Friday, September 19, 2014


Last month I returned to the Cathedral of St. John the Evangelist to do some photography.  However, unlike the first time, I did not bring my tripod.  As a result, I had to ramp up the ISO to very high levels to minimize camera shake, and the shots included quite a bit of noise.  I was able to tamp down that noise in post processing, but the overall result was some loss of crispness.  Earlier this week I decided for return, this time with my tripod, to see if I could improve the quality a bit.  I think I did.

Here, first, is a standard wide-angle shot toward the sanctuary from the earlier session.

And here is a similar shot from the more recent visit.

There are some evident differences between these two shots.  First, the earlier shot is a bit more color-saturated and shows greater contrast.  It is also cropped a bit tighter and shows more of the floor and less of the ceiling.  But what I could see this time around on close inspection was a lot less noise and greater crispness as a result.

Here are two similar shots focusing on the back of the crucifix from just in front of the sanctuary, the first from August, the second from September.

Again, the earlier shot is cropped a little tighter, and again the second shot is less noisy, more crisp, and a bit brighter, at least in my view.  And I think the wider angle gives a bit more context.

For anyone curious, following is a shot of the front of this most unusual of crucifixes.

Yes, the crucifix is not located on the building's midline.

Among the better features of the cathedral are the rows of twin pillars on either side of the nave, and once more I took nearly identical shots in both sessions, again, first August and second September.

In looking over the two sets of photos, I am beginning to wonder if I need to think more about possible shots to get a bit more variety in what I shoot.  And I will admit that part of my problem is my semi-compulsion to look for symmetries.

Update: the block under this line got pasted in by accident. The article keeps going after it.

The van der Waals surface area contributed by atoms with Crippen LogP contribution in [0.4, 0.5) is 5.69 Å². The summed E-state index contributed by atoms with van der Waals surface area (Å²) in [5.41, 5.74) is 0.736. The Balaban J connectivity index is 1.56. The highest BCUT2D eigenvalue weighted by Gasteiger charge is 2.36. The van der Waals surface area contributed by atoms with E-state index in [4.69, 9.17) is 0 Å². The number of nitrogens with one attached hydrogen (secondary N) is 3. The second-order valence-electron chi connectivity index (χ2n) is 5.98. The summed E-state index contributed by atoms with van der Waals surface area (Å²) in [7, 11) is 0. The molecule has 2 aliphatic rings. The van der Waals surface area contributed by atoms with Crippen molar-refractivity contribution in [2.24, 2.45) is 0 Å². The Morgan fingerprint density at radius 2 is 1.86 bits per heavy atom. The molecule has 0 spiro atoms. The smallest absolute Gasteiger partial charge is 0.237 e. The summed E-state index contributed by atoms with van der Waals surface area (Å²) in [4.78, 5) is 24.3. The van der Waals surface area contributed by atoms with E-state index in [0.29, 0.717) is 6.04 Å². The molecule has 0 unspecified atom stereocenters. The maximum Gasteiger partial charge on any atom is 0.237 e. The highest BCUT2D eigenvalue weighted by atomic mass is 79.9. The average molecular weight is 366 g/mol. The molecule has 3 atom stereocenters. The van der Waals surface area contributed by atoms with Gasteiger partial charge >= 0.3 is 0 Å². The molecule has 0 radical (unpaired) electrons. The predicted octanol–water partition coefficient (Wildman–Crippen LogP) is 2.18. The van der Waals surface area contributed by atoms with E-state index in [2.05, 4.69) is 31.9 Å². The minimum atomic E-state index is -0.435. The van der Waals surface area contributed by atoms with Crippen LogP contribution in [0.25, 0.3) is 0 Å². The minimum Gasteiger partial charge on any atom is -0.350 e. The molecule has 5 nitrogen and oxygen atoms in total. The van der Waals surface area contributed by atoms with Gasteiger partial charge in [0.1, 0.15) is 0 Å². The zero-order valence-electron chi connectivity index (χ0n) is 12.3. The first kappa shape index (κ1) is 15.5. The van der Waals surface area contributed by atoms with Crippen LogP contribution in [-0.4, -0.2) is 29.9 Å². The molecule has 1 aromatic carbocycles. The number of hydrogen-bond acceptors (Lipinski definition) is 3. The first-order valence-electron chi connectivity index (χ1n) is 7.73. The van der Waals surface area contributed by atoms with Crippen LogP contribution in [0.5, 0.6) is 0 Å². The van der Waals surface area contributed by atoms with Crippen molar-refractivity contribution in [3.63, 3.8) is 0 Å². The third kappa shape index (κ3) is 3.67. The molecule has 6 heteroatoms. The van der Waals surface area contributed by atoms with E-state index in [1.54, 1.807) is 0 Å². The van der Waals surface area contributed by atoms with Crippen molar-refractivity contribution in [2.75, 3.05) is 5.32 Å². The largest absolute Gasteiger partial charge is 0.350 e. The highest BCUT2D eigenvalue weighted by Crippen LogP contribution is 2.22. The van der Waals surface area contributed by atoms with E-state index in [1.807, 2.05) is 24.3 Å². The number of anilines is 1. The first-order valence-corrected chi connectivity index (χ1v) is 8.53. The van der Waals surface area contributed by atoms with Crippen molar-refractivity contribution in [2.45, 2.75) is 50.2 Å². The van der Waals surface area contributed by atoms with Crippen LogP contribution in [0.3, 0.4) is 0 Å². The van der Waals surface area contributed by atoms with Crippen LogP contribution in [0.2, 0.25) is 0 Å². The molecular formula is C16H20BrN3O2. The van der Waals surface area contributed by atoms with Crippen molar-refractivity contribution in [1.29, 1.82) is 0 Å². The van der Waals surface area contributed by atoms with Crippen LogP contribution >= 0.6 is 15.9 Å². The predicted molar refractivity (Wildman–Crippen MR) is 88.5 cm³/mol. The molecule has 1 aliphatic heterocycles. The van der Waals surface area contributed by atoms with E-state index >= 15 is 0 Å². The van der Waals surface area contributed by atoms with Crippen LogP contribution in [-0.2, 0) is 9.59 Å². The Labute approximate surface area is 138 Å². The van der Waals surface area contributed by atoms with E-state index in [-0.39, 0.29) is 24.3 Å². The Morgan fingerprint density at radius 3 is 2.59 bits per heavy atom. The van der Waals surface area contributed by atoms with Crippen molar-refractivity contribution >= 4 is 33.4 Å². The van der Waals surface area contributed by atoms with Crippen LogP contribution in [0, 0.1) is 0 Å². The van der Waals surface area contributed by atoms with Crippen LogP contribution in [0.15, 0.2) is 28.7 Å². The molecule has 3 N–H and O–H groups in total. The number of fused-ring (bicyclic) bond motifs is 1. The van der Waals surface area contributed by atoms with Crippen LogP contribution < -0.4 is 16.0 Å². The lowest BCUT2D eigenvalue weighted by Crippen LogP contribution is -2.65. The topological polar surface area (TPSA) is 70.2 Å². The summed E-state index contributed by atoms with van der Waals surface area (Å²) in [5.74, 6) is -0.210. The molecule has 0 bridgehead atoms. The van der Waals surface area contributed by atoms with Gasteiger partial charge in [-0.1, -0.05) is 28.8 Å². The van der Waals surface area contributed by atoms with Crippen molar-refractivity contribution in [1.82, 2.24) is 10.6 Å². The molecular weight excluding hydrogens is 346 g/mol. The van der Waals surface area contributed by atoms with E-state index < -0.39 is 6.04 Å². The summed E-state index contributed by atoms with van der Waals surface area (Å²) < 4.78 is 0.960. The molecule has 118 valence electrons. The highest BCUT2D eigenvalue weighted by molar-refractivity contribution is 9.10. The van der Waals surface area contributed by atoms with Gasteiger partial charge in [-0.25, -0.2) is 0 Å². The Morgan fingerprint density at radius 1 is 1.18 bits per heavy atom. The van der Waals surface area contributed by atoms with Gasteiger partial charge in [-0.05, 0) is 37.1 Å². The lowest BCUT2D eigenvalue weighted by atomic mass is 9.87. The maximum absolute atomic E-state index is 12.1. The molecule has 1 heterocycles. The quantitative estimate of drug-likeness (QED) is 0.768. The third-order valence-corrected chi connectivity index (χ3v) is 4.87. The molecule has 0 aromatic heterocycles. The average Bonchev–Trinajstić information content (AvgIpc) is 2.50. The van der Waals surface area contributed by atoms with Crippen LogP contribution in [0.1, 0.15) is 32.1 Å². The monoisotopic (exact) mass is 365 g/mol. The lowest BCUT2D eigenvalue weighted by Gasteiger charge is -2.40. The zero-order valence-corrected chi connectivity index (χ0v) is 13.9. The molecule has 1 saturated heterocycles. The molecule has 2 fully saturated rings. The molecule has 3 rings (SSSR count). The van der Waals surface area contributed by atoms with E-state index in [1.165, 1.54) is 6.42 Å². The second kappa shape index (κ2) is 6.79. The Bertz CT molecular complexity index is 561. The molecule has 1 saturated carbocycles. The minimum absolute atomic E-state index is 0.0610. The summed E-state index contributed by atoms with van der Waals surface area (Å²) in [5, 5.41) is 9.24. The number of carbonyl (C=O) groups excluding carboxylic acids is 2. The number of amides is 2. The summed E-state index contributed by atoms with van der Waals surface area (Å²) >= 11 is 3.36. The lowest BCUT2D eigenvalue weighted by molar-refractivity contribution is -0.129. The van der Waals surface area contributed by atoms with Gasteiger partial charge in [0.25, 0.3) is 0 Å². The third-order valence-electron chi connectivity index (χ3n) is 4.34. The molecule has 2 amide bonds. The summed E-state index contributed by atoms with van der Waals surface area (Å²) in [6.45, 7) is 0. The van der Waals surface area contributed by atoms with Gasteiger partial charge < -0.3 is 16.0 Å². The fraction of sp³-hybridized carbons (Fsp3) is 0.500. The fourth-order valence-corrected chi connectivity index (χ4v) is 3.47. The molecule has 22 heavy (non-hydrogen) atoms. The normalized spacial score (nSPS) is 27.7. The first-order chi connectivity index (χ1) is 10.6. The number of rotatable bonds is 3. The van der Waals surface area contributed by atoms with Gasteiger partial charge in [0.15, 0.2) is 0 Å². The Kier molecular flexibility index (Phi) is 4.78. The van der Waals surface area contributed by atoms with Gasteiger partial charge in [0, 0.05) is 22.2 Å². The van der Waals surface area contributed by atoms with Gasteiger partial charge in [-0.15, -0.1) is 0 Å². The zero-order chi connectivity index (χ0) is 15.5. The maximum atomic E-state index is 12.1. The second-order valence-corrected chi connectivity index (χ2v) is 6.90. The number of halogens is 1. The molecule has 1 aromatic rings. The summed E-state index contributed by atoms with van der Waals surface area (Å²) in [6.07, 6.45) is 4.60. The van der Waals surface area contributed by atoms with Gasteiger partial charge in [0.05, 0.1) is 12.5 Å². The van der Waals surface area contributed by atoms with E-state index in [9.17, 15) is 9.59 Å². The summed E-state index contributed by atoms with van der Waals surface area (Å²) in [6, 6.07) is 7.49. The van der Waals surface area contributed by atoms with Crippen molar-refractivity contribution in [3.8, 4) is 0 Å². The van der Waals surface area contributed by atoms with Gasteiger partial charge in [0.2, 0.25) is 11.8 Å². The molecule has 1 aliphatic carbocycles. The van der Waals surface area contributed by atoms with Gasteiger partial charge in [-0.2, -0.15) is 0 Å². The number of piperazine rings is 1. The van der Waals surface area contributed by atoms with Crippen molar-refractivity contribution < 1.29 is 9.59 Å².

Another feature of the cathedral that I am attracted to are the archways on the second floor to either side of the choir loft at the back of the nave.  This time I do think I did a better job of capturing that feature.  Here is what I thought was the best of those attempts.

I thought this shot also worked well as a black & white.

Finally, one of the best statues in the cathedral is one halfway up the nave on the left side.  Part of the reason for its attraction is because of the neutral background and lighting.  Here is the shot I got from my August visit.

OK, I thought.  However, on the more recent visit, I happened to spy the statue between two of the pillars and caught the following shot.

This, I feel, is a much more interesting shot, as it brings the pillars into play and also presents a bit of intrigue.  There's a lesson here, I think.



  1. John: I love your photographs especially the black and white ones.
    I belong to a non-profit organization and would love to use one of your pictures of the art museum (from: on an e-brochure advertising a future conference in Milwaukee. Would you be willing to give us permission?

    1. Praveen, Thank you for your kind words. It's been a great hobby for me. And, as you most likely are aware, the art museum is a natural for photography.

      I think it would be OK to use one of the photos. In the past I have asked a modest fee for the use of my photos, but because yours is a nonprofit organization, I would be willing to waive that. I would ask, though, that I be recognized as the photographer by retaining my copyright watermark on the photo. Also, I would be interested in knowing the nature of the organization, how the photo would be positioned, etc., and which photo you would like to use.

      One more thing, I have posted shots of the MAM a number of times, and you might want to check out the following two posts also: and

      For a variety of reasons, I do not post photos to the blog as high quality files. I could provide you a better quality file for your brochure that you would probably be happier with.

      My suggestion is that you contact me directly by email to complete this. You can reach me at: